Type
Poetry
Category
Writing

The Influence of Lorca in the Outback

Where they once ate camel grease (and before
that I don’t know), they now eat moon butter. Where
they once drank electric guitar (and sometimes
acoustic guitar) they now drink lightning. They
talk about the Spanish Civil War as if it happened
just around there, just over there. The Outback’s
too large a temple for a Christ. They’re always
writing poems about the hot snow of suffering –
or odes to roosters. These are the reports we hear.
They go looking for bones to talk to, like Lorca
was a character in Hamlet. Of course, it could just
be a living analogy: a clinamen in attempts at Indigenous
and European reconciliation. At one school in South
Australia, the girls were so taken with the House
of Bernarda Alba that it became a cult, enacted
day and night, its themes and narrative infecting
the girls’ mothers and other women. There was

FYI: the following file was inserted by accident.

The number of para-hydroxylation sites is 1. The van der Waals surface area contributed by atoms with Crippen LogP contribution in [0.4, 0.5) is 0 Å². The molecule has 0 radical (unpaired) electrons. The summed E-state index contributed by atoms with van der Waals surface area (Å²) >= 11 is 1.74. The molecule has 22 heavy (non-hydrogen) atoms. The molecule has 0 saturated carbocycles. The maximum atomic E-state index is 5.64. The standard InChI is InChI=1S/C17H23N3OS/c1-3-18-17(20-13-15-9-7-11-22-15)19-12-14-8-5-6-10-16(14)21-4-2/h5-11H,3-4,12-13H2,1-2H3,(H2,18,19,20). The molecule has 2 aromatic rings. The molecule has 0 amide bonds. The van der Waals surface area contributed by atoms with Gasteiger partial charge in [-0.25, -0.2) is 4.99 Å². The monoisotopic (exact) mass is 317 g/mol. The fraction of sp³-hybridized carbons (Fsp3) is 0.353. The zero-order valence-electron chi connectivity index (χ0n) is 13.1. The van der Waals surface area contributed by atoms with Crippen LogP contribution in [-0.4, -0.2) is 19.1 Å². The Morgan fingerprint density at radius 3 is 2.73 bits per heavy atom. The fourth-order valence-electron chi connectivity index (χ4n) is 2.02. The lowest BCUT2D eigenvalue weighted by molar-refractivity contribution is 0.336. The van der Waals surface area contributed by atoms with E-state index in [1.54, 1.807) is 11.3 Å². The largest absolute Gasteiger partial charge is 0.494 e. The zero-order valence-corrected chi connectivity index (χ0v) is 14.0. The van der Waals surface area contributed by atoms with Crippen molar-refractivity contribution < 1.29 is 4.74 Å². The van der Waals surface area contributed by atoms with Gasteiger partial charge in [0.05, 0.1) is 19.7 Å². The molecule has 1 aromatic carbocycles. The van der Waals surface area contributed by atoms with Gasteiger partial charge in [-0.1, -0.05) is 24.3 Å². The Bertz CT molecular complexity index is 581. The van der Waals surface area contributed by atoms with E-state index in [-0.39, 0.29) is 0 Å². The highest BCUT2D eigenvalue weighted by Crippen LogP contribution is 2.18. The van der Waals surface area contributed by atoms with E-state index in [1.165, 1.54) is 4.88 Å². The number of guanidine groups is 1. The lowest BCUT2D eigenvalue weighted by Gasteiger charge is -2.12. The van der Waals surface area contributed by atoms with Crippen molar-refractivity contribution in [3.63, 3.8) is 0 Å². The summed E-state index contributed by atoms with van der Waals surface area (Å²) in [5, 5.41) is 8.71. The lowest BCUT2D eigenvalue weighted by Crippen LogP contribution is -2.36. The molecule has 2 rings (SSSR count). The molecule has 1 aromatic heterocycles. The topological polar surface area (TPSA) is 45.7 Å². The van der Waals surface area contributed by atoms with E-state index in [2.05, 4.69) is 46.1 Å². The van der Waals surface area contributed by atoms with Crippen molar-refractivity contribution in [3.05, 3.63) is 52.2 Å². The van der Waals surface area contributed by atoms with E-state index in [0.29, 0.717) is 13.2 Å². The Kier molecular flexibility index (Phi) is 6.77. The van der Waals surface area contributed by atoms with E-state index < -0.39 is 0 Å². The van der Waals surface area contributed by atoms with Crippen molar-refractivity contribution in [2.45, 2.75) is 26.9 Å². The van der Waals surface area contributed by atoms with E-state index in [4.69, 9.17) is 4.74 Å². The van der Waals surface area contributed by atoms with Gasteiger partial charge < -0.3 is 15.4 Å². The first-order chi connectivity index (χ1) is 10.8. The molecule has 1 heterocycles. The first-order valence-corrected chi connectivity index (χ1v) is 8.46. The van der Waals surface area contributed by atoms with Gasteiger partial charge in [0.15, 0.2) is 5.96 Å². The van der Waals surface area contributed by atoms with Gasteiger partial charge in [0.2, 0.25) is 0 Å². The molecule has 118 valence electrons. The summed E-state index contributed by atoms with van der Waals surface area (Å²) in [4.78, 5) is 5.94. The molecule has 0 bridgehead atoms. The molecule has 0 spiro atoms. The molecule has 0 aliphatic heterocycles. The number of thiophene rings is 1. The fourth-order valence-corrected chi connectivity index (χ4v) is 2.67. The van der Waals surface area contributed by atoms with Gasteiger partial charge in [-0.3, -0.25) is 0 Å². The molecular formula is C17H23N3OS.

much wearing of black (or green, with straw) of
stylised repressive and rebellious gesture (but mercifully
no shooting). It’s said that elderly Aboriginal women
would suddenly run into the street saying they wanted
to be married and have lots of children. The play
had become a feminist masque, and spread across
state borders. In one town in New South Wales
the whole male population donned Southern European
mourning drag in order to not be left out. But this
attracted too much media, and the women all went
into the hills until the men put their jeans back
on. The many graves of Lorca scattered throughout
the desert and in oblique spots on towns’ outskirts
have become shared sacred places. Even in the
cities it’s known the Outback is no monoculture;
whispers have been heard of resistance, especially
by men who find Lorca too feminine. It’s said that,
here and there, the influence of Rimbaud is beginning
to show. That the Paris Commune is referred to
as a local moment; while many teenagers wear
wrist bandages, and travel the continent on foot.
Still others are living more reclusive lives in the
style of Dickinson: collecting native flowers, wearing
white, and making packets of poetry.

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Michael Farrell’s books include I Love Poetry, Cocky’s Joy and Writing Australian Unsettlement: Modes of Poetic Invention 1796–1945. He edits Flash Cove (flashcovemag@gmail.com).

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